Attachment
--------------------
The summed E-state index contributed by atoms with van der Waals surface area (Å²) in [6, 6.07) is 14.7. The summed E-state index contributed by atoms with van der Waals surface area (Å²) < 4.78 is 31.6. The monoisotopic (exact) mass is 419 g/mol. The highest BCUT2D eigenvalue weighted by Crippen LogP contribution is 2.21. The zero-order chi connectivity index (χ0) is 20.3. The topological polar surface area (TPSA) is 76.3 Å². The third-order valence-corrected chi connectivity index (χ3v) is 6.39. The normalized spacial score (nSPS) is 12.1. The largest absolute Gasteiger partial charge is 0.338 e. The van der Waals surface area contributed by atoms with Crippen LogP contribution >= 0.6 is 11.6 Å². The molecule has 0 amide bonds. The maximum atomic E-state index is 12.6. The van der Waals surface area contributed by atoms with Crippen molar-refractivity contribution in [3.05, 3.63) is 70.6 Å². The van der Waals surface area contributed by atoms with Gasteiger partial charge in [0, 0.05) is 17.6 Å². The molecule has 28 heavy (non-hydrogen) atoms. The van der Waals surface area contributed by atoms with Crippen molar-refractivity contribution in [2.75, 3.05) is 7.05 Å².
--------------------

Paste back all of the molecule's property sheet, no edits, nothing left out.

The summed E-state index contributed by atoms with van der Waals surface area (Å²) in [6, 6.07) is 14.7. The summed E-state index contributed by atoms with van der Waals surface area (Å²) < 4.78 is 31.6. The monoisotopic (exact) mass is 419 g/mol. The highest BCUT2D eigenvalue weighted by Crippen LogP contribution is 2.21. The zero-order chi connectivity index (χ0) is 20.3. The topological polar surface area (TPSA) is 76.3 Å². The third-order valence-corrected chi connectivity index (χ3v) is 6.39. The normalized spacial score (nSPS) is 12.1. The largest absolute Gasteiger partial charge is 0.338 e. The van der Waals surface area contributed by atoms with Crippen LogP contribution >= 0.6 is 11.6 Å². The molecule has 0 amide bonds. The maximum atomic E-state index is 12.6. The van der Waals surface area contributed by atoms with Crippen molar-refractivity contribution in [3.05, 3.63) is 70.6 Å². The van der Waals surface area contributed by atoms with Gasteiger partial charge in [0, 0.05) is 17.6 Å². The molecule has 28 heavy (non-hydrogen) atoms. The van der Waals surface area contributed by atoms with Crippen molar-refractivity contribution in [2.75, 3.05) is 7.05 Å².